The majority of tonal music is somewhat like a journey. Our journeys tend to take us from 'home', visiting wherever, and eventually, arriving back at square one - home again. We may well make several journeys during that period, but each will end finally back at home.

Using that analogy, any piece of tonal music will, of necessity, have a 'home'. That's when modal music becomes recognisable. Of the 7 modes produced by use of the notes available from one 'parent' key (thus, its scale notes), each will have its own tonic, or home. Each will use that note to return to, as a temporary rest place, throughout, and finally feel finished on that same note.

Thus, the other notes involved will have particular relationships with that tonic. In Ionian mode, there is always a leading note, one semitone below the tonic, which when heard often begs that the tonic will follow, and if it doesn't (as sometimes happens), resolution is denied, producing a feeling that the journey's not over yet.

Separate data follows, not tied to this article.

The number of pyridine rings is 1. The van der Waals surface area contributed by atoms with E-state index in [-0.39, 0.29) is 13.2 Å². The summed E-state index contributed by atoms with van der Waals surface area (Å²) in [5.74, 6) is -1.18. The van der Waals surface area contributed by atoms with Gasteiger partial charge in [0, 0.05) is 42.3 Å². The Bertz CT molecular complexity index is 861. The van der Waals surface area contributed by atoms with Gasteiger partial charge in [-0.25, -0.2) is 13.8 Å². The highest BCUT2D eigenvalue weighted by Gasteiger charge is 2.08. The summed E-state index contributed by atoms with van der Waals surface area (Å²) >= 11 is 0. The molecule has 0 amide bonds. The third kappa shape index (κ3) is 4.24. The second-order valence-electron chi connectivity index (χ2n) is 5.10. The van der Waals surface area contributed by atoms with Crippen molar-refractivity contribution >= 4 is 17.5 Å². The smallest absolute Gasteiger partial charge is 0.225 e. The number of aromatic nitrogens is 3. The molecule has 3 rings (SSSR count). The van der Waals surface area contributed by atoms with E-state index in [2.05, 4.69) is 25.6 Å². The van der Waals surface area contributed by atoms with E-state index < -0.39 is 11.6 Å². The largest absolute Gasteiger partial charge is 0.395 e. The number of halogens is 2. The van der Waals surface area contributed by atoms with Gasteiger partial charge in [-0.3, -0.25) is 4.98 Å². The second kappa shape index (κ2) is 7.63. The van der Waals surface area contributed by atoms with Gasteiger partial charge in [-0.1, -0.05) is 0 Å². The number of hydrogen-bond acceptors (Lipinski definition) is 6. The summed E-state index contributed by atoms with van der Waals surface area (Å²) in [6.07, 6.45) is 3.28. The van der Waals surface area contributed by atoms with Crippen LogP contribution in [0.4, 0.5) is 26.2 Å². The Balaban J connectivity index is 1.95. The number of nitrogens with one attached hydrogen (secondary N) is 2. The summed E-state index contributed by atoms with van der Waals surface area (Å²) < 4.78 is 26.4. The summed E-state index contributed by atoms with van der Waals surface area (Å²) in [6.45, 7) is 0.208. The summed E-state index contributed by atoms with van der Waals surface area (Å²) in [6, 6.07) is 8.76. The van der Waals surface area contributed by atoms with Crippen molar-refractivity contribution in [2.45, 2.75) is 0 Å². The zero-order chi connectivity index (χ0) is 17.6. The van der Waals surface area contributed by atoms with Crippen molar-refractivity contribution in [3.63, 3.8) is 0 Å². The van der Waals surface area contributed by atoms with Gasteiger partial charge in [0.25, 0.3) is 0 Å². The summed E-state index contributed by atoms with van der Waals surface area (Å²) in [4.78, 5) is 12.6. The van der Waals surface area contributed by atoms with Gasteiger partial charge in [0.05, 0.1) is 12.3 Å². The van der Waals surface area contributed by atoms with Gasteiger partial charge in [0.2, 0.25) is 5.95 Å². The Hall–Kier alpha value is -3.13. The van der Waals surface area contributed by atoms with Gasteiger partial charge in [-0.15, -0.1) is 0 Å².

Using those same 7 notes, but in Dorian mode, there's no leading note as such, so that feeling cannot be invoked. There's also the factor that the 3rd of any mode will be either m3 or M3, giving a minor or major feel to the piece, whenever that particular note is heard. One of the reasons Aeolian is considered, along with Dorian in jazz, as the prominant minor mode.

To establish a mode in a piece, then, the tonic needs to be a prominant note, the leading note will be used to herald its arrival (or not, if there isn't one!), the 3rd of the mode will underline whether it's a minor or major mode, and the triads involved (all the same in all modes from the same parent) will be used in such a way that the tonic triad becomes sensed as the home triad.All that, and more, is why the Locrian mode is probably least used, as it finds it hard to fulfill any, or many, of those criteria...